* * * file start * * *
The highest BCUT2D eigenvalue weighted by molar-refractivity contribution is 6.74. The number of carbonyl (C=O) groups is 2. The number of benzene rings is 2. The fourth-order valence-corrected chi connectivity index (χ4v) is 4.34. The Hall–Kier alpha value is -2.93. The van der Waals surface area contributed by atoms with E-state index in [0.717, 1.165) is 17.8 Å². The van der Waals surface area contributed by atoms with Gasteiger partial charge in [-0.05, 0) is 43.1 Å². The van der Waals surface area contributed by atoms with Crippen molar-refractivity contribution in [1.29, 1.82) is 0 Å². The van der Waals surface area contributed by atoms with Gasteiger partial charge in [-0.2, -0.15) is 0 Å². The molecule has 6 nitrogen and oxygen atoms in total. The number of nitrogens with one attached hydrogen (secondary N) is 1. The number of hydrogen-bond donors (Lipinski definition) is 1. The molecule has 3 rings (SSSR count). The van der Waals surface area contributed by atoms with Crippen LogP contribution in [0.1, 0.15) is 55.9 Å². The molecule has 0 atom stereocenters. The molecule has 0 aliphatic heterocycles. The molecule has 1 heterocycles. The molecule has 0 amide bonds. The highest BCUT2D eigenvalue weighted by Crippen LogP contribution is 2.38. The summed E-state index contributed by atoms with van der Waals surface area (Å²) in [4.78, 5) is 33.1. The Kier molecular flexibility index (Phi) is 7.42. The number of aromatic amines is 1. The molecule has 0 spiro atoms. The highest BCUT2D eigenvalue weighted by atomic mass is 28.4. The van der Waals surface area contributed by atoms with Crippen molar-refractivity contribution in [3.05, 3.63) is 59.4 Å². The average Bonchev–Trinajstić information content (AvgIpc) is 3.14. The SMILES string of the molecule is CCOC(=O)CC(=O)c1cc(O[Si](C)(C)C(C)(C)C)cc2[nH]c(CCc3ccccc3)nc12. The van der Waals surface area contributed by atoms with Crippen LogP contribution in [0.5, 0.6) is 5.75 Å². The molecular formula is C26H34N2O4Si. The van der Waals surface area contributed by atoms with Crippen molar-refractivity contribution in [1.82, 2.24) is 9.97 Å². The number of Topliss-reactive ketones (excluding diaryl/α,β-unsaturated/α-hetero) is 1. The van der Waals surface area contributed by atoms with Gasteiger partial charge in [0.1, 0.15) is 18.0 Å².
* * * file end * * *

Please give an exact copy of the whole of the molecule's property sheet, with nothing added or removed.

The highest BCUT2D eigenvalue weighted by molar-refractivity contribution is 6.74. The number of carbonyl (C=O) groups is 2. The number of benzene rings is 2. The fourth-order valence-corrected chi connectivity index (χ4v) is 4.34. The Hall–Kier alpha value is -2.93. The van der Waals surface area contributed by atoms with E-state index in [0.717, 1.165) is 17.8 Å². The van der Waals surface area contributed by atoms with Gasteiger partial charge in [-0.05, 0) is 43.1 Å². The van der Waals surface area contributed by atoms with Crippen molar-refractivity contribution in [1.29, 1.82) is 0 Å². The van der Waals surface area contributed by atoms with Gasteiger partial charge in [-0.2, -0.15) is 0 Å². The molecule has 6 nitrogen and oxygen atoms in total. The number of nitrogens with one attached hydrogen (secondary N) is 1. The number of hydrogen-bond donors (Lipinski definition) is 1. The molecule has 3 rings (SSSR count). The van der Waals surface area contributed by atoms with Crippen LogP contribution in [0.1, 0.15) is 55.9 Å². The molecule has 0 atom stereocenters. The molecule has 0 aliphatic heterocycles. The molecule has 1 heterocycles. The molecule has 0 amide bonds. The highest BCUT2D eigenvalue weighted by Crippen LogP contribution is 2.38. The summed E-state index contributed by atoms with van der Waals surface area (Å²) in [4.78, 5) is 33.1. The Kier molecular flexibility index (Phi) is 7.42. The number of aromatic amines is 1. The molecule has 0 spiro atoms. The highest BCUT2D eigenvalue weighted by atomic mass is 28.4. The van der Waals surface area contributed by atoms with Crippen molar-refractivity contribution in [3.05, 3.63) is 59.4 Å². The average Bonchev–Trinajstić information content (AvgIpc) is 3.14. The SMILES string of the molecule is CCOC(=O)CC(=O)c1cc(O[Si](C)(C)C(C)(C)C)cc2[nH]c(CCc3ccccc3)nc12. The van der Waals surface area contributed by atoms with Crippen LogP contribution in [0.5, 0.6) is 5.75 Å². The molecular formula is C26H34N2O4Si. The van der Waals surface area contributed by atoms with Crippen molar-refractivity contribution in [1.82, 2.24) is 9.97 Å². The number of Topliss-reactive ketones (excluding diaryl/α,β-unsaturated/α-hetero) is 1. The van der Waals surface area contributed by atoms with Gasteiger partial charge in [0.1, 0.15) is 18.0 Å².